And again, Kohli has set that standard with the Indian team around fitness and preparation that probably has rarely been seen. There is a whole shift going on, I think. You want to do well wherever you play, and there has always been the challenge to do well away from home. It’s only been the champion teams of any era that have been able to manage to win at home and win away. I know from an Australian point of view, our pitches have changed dramatically over the years. Whereas in generations gone by, each city had a distinct pitch condition that was different from others. We had a range of pitches that meant that if batsmen and bowlers were making runs and taking wickets all round Australia, there was a good chance they could go away and succeed. But our pitches are now more generic.
We have got a number of drop-in pitches because we have got stadia that are being shared with other sports. Again, one-day preparation (of pitches) has an impact on Test match preparation, so we get the same sort of more alike around the country. When we got away from those conditions and found something a bit more challenging, we struggled.
There’s a big push around our development programmes to try and get a variety of conditions, at least in our training and other areas. We would love to see more variation in the pitch surfaces around the country but cricket doesn’t control the grounds in Australia. There’s only probably the Adelaide Oval, and even that’s changed since the new stadium because there is now the stadium management group in there that runs the stadium. The curators are not employed by cricket, so we have very little influence over what is presented at each venue. Whilst we would love to see more variety, we are reliant on other bodies to do that. It’s not as simple as it might seem.
When Twenty20 cricket was introduced, it was intended to bring in newer audiences to the sport. But has it ended up short-changing Test cricket?
I think it did bring new people but I don’t know that it has had the effect of turning them into cricket fans necessarily. They are entertainment fans, perhaps more than they are cricket fans. And I worry that there’s not that love of the contest. We were sitting in Vijayawada the other day watching the game at Trent Bridge (the third England-India Test) and everybody that was there – mainly some of our players and some of our support staff – commented about how great it was.
It was a real contest, not a hugely big-scoring game. One partnership, as we saw, made a big difference in that game. One good bowling spell can make a big difference. What has happened with the shortest format of the game is that it has been turned into entertainment. The broadcaster wants to see the ball flying around the place, the spectators want to see the ball flying around the place and they don’t quite understand that that’s not going to happen in Test cricket. They are not perhaps prepared to stay long enough to work out what the attraction to Test cricket is. I think it probably started even before 20-over cricket, even the one-day game had an impact. In this part of the world, you went 18 months without playing a Test match at one stage because it was easier to make money out of a 50-over game.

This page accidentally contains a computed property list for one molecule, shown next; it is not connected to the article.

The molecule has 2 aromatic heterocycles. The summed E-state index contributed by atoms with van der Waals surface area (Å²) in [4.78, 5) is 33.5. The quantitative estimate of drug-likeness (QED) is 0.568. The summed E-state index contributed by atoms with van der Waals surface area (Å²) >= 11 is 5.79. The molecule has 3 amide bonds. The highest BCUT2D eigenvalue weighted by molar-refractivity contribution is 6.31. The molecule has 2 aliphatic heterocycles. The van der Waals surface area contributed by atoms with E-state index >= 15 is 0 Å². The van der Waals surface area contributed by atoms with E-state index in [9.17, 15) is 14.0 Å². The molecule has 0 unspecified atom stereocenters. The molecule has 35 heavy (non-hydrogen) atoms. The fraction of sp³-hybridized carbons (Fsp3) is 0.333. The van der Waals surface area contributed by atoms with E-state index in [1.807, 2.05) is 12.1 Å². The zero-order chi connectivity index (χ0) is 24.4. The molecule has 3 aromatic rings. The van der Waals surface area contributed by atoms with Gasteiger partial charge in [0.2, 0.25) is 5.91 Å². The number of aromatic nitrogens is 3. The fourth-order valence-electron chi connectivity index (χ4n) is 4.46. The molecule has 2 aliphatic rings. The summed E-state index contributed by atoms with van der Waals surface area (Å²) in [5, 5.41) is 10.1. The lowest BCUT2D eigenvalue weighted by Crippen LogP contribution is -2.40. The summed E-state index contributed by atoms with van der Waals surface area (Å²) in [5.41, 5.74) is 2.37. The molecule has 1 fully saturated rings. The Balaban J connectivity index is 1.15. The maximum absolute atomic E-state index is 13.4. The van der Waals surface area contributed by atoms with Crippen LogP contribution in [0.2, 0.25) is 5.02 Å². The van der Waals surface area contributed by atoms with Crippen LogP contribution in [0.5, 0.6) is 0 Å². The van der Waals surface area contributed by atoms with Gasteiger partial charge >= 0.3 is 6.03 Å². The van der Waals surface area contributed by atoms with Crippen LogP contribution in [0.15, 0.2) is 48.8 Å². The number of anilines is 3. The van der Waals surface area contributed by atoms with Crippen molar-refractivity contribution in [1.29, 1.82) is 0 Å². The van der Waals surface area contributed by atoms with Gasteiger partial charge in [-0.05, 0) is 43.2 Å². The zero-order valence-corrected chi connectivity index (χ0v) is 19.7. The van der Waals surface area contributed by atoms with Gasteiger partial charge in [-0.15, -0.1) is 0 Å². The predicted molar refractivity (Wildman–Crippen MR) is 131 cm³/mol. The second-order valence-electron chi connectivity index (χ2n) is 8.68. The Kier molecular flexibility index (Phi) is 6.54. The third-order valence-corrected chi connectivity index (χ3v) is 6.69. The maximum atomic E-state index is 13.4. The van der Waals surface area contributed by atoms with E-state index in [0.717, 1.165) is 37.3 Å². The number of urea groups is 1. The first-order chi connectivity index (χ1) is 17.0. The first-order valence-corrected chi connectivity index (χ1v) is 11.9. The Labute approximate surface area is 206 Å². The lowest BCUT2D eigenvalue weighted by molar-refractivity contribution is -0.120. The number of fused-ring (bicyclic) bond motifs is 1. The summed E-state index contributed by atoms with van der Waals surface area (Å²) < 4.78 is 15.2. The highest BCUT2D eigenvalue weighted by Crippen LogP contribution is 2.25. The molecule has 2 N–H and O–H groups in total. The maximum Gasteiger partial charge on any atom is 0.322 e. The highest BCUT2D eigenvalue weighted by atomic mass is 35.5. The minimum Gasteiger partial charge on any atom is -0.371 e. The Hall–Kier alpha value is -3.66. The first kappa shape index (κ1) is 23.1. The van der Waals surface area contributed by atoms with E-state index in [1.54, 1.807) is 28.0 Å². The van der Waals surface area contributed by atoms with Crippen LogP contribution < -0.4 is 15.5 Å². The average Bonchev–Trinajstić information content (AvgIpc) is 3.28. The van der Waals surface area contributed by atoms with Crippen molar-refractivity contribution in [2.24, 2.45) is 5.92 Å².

When the game itself denigrates the longest form of the game, it is understandable that the public might not be as stimulated by it. Which is a great shame because I still think the greatest form of the game is the long form because it does test the players in so many different ways. But for it to showcase itself at its best, it has got to be a contest.
We have had too many years, particularly in the sub-continent, where the balance was so far in favour of the batsman. Your 550 played my 600. I don’t know why anyone would find that enjoyable to play, let alone watch. We allowed the game to be showcased poorly, and it is no surprise to me that we have probably got a generation of people that never really understood what the attraction of Test cricket is.
Test cricket is at its best when the balance between bat and ball is pretty even and it is slightly in favour of the ball. It has always been the case and as a batsman, I preferred to play in a game where that was the case than in where the conditions were in the batsman’s favour because there was no challenge in it. When I look back on it, some of my best innings were in the more difficult conditions because that was the challenge.
I am sure Kohli also finds that, I am sure he is enjoying the runs he is making in England at the moment because he has earned every one of them. It’s tested him in a way that batting on a flat wicket never does. When the challenge isn’t there, the danger is you can get bored and make mistakes. Whereas when the challenge is greater, it brings out that competitive instinct and also the knowledge that if you can make some runs, it will make a big difference. The best Test matches that I played in were scores in the 200s and if someone made a hundred, that was going to make a difference in the game. When you see an innings where three and four players have made hundreds, something’s wrong. I wouldn’t want to watch it.
(R Kaushik is a Bangalore-based freelance journalist who has reported on more than 100 Test matches. He Tweets @kausheek68)